Empiric parenteral ampicillin has traditionally been used to treat listeria and enterococcal serious bacterial infections (SBI) in neonates 28 days of age or younger. Anecdotal experience suggests that these infections are rare. Existing data suggest an increasing resistance to ampicillin. Guidelines advocating the routine use of empiric ampicillin may need to be revisited.
This study aimed to describe the epidemiology and ampicillin sensitivity of listeria and enterococcal infections in neonates 28 days of age and younger who presented to 2 pediatric emergency departments (ED) in Michigan.
We conducted a 2-center, retrospective chart review (2006–2010) of neonates 28 days of age or younger who were evaluated for SBI in the ED. We abstracted and compared relevant demographic, historical and physical details, laboratory test results, and antibiotic sensitivity patterns to ampicillin from the eligible patient records.
We identified SBI in 6% (72/1192) of neonates 28 days of age or younger who were evaluated for SBI, of which 0.08% (1/1192) neonates had enterococcal bacteremia and 0.08% (1/1192) neonates had listeria bacteremia. A total of 1.4% (15/1192) of patients had enterococcal urinary tract infection (UTI). Urinalysis is less helpful as a screening tool for enterococcal UTI when compared with Escherichia coli UTI (P < 0.001). Seventy-three percent (11/15) of urine isolates had an increase of minimal inhibitory concentrations, which indicate gradual development of resistance to ampicillin.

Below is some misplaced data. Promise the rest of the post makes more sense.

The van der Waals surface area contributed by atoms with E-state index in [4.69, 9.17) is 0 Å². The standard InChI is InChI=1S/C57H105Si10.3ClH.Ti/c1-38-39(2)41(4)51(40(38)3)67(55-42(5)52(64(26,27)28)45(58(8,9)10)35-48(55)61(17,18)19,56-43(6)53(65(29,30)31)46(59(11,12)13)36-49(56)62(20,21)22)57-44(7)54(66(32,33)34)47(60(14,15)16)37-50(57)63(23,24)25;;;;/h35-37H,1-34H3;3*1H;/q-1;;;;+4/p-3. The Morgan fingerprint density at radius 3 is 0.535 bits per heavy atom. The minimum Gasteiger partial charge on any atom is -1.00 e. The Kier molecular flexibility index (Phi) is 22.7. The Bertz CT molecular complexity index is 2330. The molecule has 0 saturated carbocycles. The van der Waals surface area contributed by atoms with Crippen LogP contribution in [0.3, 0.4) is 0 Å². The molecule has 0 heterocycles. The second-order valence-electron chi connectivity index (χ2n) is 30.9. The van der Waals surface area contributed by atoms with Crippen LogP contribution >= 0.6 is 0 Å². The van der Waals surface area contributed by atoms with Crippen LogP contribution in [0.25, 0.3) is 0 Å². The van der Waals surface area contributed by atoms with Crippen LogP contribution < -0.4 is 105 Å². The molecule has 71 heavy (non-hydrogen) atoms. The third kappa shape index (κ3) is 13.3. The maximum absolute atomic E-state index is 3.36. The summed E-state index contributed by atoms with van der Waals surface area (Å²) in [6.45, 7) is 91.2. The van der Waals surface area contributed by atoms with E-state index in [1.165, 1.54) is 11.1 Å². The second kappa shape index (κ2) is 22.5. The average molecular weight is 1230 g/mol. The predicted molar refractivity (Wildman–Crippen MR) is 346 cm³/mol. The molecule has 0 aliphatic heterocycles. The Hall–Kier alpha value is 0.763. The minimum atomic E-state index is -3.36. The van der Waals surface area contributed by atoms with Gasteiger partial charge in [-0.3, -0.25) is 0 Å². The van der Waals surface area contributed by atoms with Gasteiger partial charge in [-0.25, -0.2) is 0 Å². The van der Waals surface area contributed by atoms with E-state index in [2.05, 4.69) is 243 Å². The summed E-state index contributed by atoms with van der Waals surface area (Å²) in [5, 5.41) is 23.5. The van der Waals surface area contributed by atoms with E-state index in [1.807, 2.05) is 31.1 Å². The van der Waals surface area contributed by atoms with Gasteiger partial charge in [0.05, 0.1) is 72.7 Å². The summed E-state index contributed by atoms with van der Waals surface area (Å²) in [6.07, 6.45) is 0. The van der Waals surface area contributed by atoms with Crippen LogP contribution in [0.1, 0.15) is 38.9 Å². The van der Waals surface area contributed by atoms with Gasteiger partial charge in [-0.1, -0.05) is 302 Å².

Listeria is an uncommon cause of neonatal SBI in febrile neonates who presented to the ED. Empiric use of ampicillin may need to be reconsidered if national data confirm very low listeria and enterococcal prevalence and high ampicillin resistance patterns.
From the *Division of Pediatric Emergency Medicine, Children’s Hospital of Michigan, Wayne State University, Detroit; and †Departments of Emergency Medicine and ‡Pediatrics, University of Michigan, Ann Arbor, MI.
Disclosure: The authors declare no conflict of interest.
Reprints: Ameer Hassoun, MD, Department of Emergency Medicine, 451 Clarkson Avenue CG-27A, Brooklyn, NY 11203 (e-mail: firstname.lastname@example.org).